A preferred flame-retardant additive which may be included within this invention is a copolycarbonate which is derived from a halogen-substituted dihydric phenol and a dihydric phenol, said halogen preferably being chlorine or bromine. Preferably, this copolycarbonate is the product of a halogenated bisphenol-A such as tetrabromobisphenol-A and tetrachlorobisphenol-A and a dihydric phenol such as bisphenol-A. Preferably, this copolycarbonate consists of 75 to 25 weight percent of the product of tetrabromobisphenol-A and, correspondingly, 25 to 75 weight percent of the product of bisphenol-A based on the weight of the copolycarbonate. The preparation of this copolycarbonate is set forth in U.S. Pat. No. 3,334,154 which is incorporated herein by reference.

Another preferred flame-retardant additive which may be included within this invention is low molecular weight polymers of a carbonate of a halogenated dihydric phenol. Such polymers may contain from 2 to 10 repeating units of the formula ##STR2## wherein R1 and R2 are hydrogen, (lower)alkyl or phenyl, X1 and X2 are bromo or chloro and m and r are from 1 to 4. The polymeric additives will have a low volatility when heated above 200 C., and a softening point of less than about 300 C. They will be used alone or in combination with synergists, such as inorganic or organic antimony-containing compounds.

These polymeric additives can be made by polymerizing a mixture of a halogenated dihydric phenol and a chain stopper, e.g., an alcohol, carboxylic acid, carboxylic acid halide or, preferably a monohydric phenol, and most preferably a halogenated phenol and phosgene or a reactive derivative thereon in the presence of an acid acceptor, e.g., an amine or caustic. Details concerning the preparation and use of such compounds are given in the copending patent application of Daniel W. Fox, "Flame Retardant Compounds and Thermoplastic Compositions Containing the Same", Ser. No. 194,518, filed on Nov. 1, 1971 and incorporated herein by reference.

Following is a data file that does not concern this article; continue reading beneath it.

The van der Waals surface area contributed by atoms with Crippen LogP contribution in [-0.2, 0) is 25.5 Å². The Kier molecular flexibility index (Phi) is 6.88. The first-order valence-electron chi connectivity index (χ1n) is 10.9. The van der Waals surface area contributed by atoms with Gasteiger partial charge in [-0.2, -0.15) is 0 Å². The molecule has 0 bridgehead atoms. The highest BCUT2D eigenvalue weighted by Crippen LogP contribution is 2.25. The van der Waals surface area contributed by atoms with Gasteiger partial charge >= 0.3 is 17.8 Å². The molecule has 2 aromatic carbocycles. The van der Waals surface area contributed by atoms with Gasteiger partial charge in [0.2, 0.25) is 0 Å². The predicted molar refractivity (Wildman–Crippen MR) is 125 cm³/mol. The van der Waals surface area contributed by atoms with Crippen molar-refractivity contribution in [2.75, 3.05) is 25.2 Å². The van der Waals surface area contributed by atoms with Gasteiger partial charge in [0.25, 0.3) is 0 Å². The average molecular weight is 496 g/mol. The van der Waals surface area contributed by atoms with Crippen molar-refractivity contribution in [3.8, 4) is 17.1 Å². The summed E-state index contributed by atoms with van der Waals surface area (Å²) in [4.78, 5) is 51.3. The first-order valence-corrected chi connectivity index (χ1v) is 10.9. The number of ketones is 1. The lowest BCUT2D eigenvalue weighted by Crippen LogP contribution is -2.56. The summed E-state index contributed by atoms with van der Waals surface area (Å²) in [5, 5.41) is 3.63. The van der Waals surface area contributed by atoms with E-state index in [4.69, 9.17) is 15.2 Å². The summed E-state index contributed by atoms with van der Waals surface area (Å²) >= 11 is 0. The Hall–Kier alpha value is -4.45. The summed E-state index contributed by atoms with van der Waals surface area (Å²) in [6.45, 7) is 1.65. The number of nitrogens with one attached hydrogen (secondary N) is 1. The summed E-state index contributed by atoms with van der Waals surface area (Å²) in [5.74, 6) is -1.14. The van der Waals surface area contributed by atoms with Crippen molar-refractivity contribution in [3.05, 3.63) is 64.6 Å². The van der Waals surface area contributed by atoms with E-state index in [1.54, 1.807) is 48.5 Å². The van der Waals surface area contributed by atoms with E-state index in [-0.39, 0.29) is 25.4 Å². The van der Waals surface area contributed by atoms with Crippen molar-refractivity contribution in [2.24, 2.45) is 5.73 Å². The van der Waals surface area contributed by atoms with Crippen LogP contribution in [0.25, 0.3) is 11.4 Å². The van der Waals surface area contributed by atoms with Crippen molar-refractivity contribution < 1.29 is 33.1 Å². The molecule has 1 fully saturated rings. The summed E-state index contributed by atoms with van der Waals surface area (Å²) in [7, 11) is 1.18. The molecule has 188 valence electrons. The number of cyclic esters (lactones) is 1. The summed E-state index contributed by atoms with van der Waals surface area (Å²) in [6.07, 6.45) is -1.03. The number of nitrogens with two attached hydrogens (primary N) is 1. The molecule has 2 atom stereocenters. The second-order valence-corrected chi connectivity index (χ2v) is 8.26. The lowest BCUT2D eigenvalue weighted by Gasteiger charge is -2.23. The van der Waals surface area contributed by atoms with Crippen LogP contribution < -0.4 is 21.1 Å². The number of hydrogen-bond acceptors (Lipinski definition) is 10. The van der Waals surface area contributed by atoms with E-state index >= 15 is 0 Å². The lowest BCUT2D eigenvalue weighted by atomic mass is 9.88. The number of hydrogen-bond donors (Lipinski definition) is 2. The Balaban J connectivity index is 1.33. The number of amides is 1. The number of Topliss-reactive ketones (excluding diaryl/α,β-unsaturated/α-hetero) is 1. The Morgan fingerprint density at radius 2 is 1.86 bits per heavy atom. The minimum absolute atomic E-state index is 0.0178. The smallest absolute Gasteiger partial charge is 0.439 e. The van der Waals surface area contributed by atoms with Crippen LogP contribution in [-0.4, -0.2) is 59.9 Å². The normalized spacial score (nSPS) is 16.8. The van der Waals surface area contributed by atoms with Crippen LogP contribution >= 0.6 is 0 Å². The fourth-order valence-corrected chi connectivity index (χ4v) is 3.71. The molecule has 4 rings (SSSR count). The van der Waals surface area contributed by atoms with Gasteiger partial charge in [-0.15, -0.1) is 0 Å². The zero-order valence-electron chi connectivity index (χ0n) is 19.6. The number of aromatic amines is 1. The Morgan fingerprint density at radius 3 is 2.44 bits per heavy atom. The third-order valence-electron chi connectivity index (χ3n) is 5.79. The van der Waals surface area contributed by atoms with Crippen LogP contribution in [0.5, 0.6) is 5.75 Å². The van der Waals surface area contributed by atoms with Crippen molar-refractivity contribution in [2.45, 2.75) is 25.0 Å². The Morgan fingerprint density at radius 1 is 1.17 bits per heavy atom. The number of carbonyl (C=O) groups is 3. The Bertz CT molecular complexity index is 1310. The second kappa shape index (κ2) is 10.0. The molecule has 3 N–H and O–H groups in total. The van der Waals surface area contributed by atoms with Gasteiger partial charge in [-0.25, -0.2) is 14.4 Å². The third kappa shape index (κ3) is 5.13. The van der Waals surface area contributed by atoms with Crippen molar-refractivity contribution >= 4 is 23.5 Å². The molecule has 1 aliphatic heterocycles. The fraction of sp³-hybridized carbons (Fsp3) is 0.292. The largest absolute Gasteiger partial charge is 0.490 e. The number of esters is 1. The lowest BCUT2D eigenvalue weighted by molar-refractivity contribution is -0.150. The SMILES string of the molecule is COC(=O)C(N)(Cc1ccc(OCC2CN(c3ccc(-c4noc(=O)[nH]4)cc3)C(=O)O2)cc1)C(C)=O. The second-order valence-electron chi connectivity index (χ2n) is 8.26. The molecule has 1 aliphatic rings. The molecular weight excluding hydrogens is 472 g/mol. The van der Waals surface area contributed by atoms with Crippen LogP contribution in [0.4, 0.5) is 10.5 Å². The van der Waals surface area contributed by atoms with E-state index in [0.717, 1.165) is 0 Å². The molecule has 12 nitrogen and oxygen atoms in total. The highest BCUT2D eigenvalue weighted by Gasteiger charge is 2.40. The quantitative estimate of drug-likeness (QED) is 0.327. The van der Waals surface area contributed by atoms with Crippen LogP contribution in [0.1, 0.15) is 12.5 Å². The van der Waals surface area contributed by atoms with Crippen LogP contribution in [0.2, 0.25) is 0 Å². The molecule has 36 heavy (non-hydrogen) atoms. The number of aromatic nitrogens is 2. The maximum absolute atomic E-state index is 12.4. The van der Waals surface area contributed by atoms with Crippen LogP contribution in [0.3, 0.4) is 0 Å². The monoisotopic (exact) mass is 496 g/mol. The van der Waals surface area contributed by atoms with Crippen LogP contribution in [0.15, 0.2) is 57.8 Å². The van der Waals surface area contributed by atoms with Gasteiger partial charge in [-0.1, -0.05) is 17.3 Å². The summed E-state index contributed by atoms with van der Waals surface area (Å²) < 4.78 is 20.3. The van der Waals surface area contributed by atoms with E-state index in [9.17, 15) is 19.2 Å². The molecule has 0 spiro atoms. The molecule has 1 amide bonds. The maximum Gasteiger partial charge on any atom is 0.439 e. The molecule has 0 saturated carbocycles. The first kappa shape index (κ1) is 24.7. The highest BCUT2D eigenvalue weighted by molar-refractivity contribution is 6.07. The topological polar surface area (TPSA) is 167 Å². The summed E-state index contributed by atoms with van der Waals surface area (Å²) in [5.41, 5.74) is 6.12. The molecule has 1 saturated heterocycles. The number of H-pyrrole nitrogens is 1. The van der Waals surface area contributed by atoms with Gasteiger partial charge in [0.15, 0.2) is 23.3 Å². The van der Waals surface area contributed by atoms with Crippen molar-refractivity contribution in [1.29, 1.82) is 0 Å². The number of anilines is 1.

Another preferred additive can be made by polymerizing a mixture of tetrabromobisphenol-A and 2,4,6-tribromophenol with phosgene in either methylene chloride in the presence of pyridine or in methylene chloride containing triethylamine in admixture with an aqueous caustic phase. The product of such a process will be a polymer of the formula: ##STR3## wherein the average number of repeating units, n, will be from about 3 to about 7, and the softening point will be in the range of from 200 to 260 C.

Inorganic and organic antimony compounds are widely available or can be made in known ways. In preferred embodiments, the type of antimony compound used is not critical, being a choice primarily based on economics. For example, as inorganic antimony compounds there can be used antimony oxide, (Sb2 O3); antimony phosphate; KSb(OH)6 ; NH4 SbF6 ; SbS3 ; and the like. A wide variety of organic antimony compounds can also be used, such as antimony esters with organic acids; cyclic alkyl antimonites; aryl antimonic acids, and the like. Illustrative of the organic antimony compounds, including inorganic salts of such compounds are: KSb tartrate, Sb caproate; Sb(OCH2 CH3)3 ; Sb(OCH(CH3)CH2 CH3)3 ; Sb polymethylene glycolate; triphenyl antimony; and the like. Especially preferred is antimony oxide.

It is also regarded to be among the features of this invention to include in the compositions, other ingredients, such as fillers, mold release agents, pigments, stabilizers, nucleating agents, and the like, in conventional amounts for their conventionally employed purposes.

The manner of adding the flame retardant additives, and the diorganopolysiloxane polymer to the thermoplastic resin is not critical; is conventional; and will be obvious to those skilled in the art. This composition is passed through an extruder at a temperature dependent on the needs of the particular compositions. The resulting extrudate is comminuted into pellets or other suitable shapes. This mixture is then fed into a conventional molding machine which produces a molded product.

DESCRIPTION OF THE PREFERRED EMBODIMENT

The following Examples are set forth to illustrate more clearly the principle and practice of this invention to those skilled in the art. Unless otherwise specified, where parts or percents are mentioned, they are parts or percents by weight.

EXAMPLE I